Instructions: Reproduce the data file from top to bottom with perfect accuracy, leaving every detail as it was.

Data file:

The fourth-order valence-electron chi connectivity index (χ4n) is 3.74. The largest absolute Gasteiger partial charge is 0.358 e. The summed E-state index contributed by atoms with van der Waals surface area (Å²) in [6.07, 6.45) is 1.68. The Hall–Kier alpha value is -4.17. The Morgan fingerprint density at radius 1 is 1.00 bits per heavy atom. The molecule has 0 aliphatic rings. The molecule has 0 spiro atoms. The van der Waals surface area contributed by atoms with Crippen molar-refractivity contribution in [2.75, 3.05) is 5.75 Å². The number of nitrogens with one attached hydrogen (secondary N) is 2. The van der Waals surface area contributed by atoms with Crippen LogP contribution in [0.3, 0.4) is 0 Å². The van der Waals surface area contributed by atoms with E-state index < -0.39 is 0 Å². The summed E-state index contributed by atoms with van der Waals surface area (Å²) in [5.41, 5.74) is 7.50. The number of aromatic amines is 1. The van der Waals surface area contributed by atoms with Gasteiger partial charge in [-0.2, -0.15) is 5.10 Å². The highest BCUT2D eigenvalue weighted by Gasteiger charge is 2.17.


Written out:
The fourth-order valence-electron chi connectivity index (χ4n) is 3.74. The largest absolute Gasteiger partial charge is 0.358 e. The summed E-state index contributed by atoms with van der Waals surface area (Å²) in [6.07, 6.45) is 1.68. The Hall–Kier alpha value is -4.17. The Morgan fingerprint density at radius 1 is 1.00 bits per heavy atom. The molecule has 0 aliphatic rings. The molecule has 0 spiro atoms. The van der Waals surface area contributed by atoms with Crippen molar-refractivity contribution in [2.75, 3.05) is 5.75 Å². The number of nitrogens with one attached hydrogen (secondary N) is 2. The van der Waals surface area contributed by atoms with Crippen LogP contribution in [0.3, 0.4) is 0 Å². The van der Waals surface area contributed by atoms with E-state index < -0.39 is 0 Å². The summed E-state index contributed by atoms with van der Waals surface area (Å²) in [5.41, 5.74) is 7.50. The number of aromatic amines is 1. The van der Waals surface area contributed by atoms with Gasteiger partial charge in [-0.2, -0.15) is 5.10 Å². The highest BCUT2D eigenvalue weighted by Gasteiger charge is 2.17.